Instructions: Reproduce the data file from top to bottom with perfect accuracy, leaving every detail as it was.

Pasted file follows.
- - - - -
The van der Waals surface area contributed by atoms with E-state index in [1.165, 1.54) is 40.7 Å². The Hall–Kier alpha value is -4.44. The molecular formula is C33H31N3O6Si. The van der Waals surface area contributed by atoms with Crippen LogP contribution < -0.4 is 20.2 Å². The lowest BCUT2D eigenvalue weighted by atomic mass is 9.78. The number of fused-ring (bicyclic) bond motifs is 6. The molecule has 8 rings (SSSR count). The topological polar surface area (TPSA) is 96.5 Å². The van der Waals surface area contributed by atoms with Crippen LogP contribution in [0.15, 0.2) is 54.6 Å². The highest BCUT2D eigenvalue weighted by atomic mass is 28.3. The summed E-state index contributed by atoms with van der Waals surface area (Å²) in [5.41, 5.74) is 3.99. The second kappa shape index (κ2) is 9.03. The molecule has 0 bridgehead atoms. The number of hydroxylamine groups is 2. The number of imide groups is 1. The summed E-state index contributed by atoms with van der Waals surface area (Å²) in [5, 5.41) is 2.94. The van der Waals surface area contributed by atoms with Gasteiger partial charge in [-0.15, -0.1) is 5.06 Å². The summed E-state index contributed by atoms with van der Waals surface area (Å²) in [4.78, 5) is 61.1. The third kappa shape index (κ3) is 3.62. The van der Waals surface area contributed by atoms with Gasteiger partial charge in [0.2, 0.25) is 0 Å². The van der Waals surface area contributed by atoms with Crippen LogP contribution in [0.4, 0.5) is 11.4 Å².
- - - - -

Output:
The van der Waals surface area contributed by atoms with E-state index in [1.165, 1.54) is 40.7 Å². The Hall–Kier alpha value is -4.44. The molecular formula is C33H31N3O6Si. The van der Waals surface area contributed by atoms with Crippen LogP contribution < -0.4 is 20.2 Å². The lowest BCUT2D eigenvalue weighted by atomic mass is 9.78. The number of fused-ring (bicyclic) bond motifs is 6. The molecule has 8 rings (SSSR count). The topological polar surface area (TPSA) is 96.5 Å². The van der Waals surface area contributed by atoms with Crippen LogP contribution in [0.15, 0.2) is 54.6 Å². The highest BCUT2D eigenvalue weighted by atomic mass is 28.3. The summed E-state index contributed by atoms with van der Waals surface area (Å²) in [5.41, 5.74) is 3.99. The second kappa shape index (κ2) is 9.03. The molecule has 0 bridgehead atoms. The number of hydroxylamine groups is 2. The number of imide groups is 1. The summed E-state index contributed by atoms with van der Waals surface area (Å²) in [5, 5.41) is 2.94. The van der Waals surface area contributed by atoms with Gasteiger partial charge in [-0.15, -0.1) is 5.06 Å². The summed E-state index contributed by atoms with van der Waals surface area (Å²) in [4.78, 5) is 61.1. The third kappa shape index (κ3) is 3.62. The van der Waals surface area contributed by atoms with Gasteiger partial charge in [0.2, 0.25) is 0 Å². The van der Waals surface area contributed by atoms with Crippen LogP contribution in [0.4, 0.5) is 11.4 Å².